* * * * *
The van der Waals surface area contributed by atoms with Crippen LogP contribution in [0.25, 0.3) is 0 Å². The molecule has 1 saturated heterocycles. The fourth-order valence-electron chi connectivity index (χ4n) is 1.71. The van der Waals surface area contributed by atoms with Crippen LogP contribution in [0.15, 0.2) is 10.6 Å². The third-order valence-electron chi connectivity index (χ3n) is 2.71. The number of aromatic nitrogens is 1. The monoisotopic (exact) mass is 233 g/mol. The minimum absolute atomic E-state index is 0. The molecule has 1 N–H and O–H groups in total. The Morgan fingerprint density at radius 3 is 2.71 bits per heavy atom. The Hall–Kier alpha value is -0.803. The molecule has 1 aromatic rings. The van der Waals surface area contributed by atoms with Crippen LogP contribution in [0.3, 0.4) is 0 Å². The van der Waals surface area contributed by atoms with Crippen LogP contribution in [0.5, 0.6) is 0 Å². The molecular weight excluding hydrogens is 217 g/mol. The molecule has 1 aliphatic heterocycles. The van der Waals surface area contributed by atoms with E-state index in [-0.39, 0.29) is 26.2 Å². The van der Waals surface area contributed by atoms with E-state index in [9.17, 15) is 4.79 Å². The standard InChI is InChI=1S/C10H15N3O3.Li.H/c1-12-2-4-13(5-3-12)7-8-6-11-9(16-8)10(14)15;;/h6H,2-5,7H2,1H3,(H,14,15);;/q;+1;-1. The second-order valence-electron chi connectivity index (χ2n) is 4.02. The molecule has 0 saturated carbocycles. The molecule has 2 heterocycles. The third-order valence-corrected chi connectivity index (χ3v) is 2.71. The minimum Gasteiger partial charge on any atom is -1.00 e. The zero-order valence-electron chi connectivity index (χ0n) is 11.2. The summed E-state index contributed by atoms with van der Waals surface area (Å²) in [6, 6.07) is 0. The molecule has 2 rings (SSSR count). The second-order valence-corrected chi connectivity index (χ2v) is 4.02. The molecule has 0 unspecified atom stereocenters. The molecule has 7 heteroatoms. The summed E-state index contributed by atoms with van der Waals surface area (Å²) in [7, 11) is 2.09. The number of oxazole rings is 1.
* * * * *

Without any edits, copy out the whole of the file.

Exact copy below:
The van der Waals surface area contributed by atoms with Crippen LogP contribution in [0.25, 0.3) is 0 Å². The molecule has 1 saturated heterocycles. The fourth-order valence-electron chi connectivity index (χ4n) is 1.71. The van der Waals surface area contributed by atoms with Crippen LogP contribution in [0.15, 0.2) is 10.6 Å². The third-order valence-electron chi connectivity index (χ3n) is 2.71. The number of aromatic nitrogens is 1. The monoisotopic (exact) mass is 233 g/mol. The minimum absolute atomic E-state index is 0. The molecule has 1 N–H and O–H groups in total. The Morgan fingerprint density at radius 3 is 2.71 bits per heavy atom. The Hall–Kier alpha value is -0.803. The molecule has 1 aromatic rings. The van der Waals surface area contributed by atoms with Crippen LogP contribution in [0.3, 0.4) is 0 Å². The van der Waals surface area contributed by atoms with Crippen LogP contribution in [0.5, 0.6) is 0 Å². The molecular weight excluding hydrogens is 217 g/mol. The molecule has 1 aliphatic heterocycles. The van der Waals surface area contributed by atoms with E-state index in [-0.39, 0.29) is 26.2 Å². The van der Waals surface area contributed by atoms with E-state index in [9.17, 15) is 4.79 Å². The standard InChI is InChI=1S/C10H15N3O3.Li.H/c1-12-2-4-13(5-3-12)7-8-6-11-9(16-8)10(14)15;;/h6H,2-5,7H2,1H3,(H,14,15);;/q;+1;-1. The second-order valence-electron chi connectivity index (χ2n) is 4.02. The molecule has 0 saturated carbocycles. The molecule has 2 heterocycles. The third-order valence-corrected chi connectivity index (χ3v) is 2.71. The minimum Gasteiger partial charge on any atom is -1.00 e. The zero-order valence-electron chi connectivity index (χ0n) is 11.2. The summed E-state index contributed by atoms with van der Waals surface area (Å²) in [6, 6.07) is 0. The molecule has 2 rings (SSSR count). The second-order valence-corrected chi connectivity index (χ2v) is 4.02. The molecule has 0 unspecified atom stereocenters. The molecule has 7 heteroatoms. The summed E-state index contributed by atoms with van der Waals surface area (Å²) in [7, 11) is 2.09. The number of oxazole rings is 1.